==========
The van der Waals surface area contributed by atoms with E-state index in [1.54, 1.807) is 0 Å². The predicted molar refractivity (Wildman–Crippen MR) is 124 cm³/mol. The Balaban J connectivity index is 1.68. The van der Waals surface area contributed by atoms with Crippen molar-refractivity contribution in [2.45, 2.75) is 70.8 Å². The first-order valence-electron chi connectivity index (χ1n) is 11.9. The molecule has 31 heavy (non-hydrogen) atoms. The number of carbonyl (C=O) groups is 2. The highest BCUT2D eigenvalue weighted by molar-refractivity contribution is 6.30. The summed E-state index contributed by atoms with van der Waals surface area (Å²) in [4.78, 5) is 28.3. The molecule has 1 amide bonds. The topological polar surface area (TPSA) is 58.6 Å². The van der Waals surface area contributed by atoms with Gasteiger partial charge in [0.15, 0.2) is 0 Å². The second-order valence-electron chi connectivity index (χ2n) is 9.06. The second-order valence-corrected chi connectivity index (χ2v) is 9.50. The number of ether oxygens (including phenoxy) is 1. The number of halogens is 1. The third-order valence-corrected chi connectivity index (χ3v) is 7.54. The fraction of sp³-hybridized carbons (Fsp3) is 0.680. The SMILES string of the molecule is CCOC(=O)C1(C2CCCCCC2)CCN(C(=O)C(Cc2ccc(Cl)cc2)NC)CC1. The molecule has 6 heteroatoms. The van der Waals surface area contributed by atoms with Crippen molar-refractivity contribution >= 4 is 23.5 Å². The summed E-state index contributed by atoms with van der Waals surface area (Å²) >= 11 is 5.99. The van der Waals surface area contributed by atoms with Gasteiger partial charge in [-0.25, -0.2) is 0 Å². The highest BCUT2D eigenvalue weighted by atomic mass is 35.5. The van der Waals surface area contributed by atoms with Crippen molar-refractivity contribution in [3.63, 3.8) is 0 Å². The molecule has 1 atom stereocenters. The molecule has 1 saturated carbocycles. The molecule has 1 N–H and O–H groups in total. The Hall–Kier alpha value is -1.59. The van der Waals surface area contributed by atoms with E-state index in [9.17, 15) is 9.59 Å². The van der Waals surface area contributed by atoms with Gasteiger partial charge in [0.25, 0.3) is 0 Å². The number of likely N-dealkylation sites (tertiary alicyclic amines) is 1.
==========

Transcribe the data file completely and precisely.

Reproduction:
The van der Waals surface area contributed by atoms with E-state index in [1.54, 1.807) is 0 Å². The predicted molar refractivity (Wildman–Crippen MR) is 124 cm³/mol. The Balaban J connectivity index is 1.68. The van der Waals surface area contributed by atoms with Crippen molar-refractivity contribution in [2.45, 2.75) is 70.8 Å². The first-order valence-electron chi connectivity index (χ1n) is 11.9. The molecule has 31 heavy (non-hydrogen) atoms. The number of carbonyl (C=O) groups is 2. The highest BCUT2D eigenvalue weighted by molar-refractivity contribution is 6.30. The summed E-state index contributed by atoms with van der Waals surface area (Å²) in [4.78, 5) is 28.3. The molecule has 1 amide bonds. The topological polar surface area (TPSA) is 58.6 Å². The van der Waals surface area contributed by atoms with Gasteiger partial charge in [0.15, 0.2) is 0 Å². The second-order valence-electron chi connectivity index (χ2n) is 9.06. The second-order valence-corrected chi connectivity index (χ2v) is 9.50. The number of ether oxygens (including phenoxy) is 1. The number of halogens is 1. The third-order valence-corrected chi connectivity index (χ3v) is 7.54. The fraction of sp³-hybridized carbons (Fsp3) is 0.680. The SMILES string of the molecule is CCOC(=O)C1(C2CCCCCC2)CCN(C(=O)C(Cc2ccc(Cl)cc2)NC)CC1. The molecule has 6 heteroatoms. The van der Waals surface area contributed by atoms with Crippen molar-refractivity contribution >= 4 is 23.5 Å². The summed E-state index contributed by atoms with van der Waals surface area (Å²) >= 11 is 5.99. The van der Waals surface area contributed by atoms with Gasteiger partial charge in [-0.25, -0.2) is 0 Å². The highest BCUT2D eigenvalue weighted by atomic mass is 35.5. The van der Waals surface area contributed by atoms with Crippen molar-refractivity contribution in [3.63, 3.8) is 0 Å². The molecule has 1 atom stereocenters. The molecule has 1 saturated carbocycles. The molecule has 1 N–H and O–H groups in total. The Hall–Kier alpha value is -1.59. The van der Waals surface area contributed by atoms with E-state index in [9.17, 15) is 9.59 Å². The van der Waals surface area contributed by atoms with Gasteiger partial charge in [0.25, 0.3) is 0 Å². The number of likely N-dealkylation sites (tertiary alicyclic amines) is 1.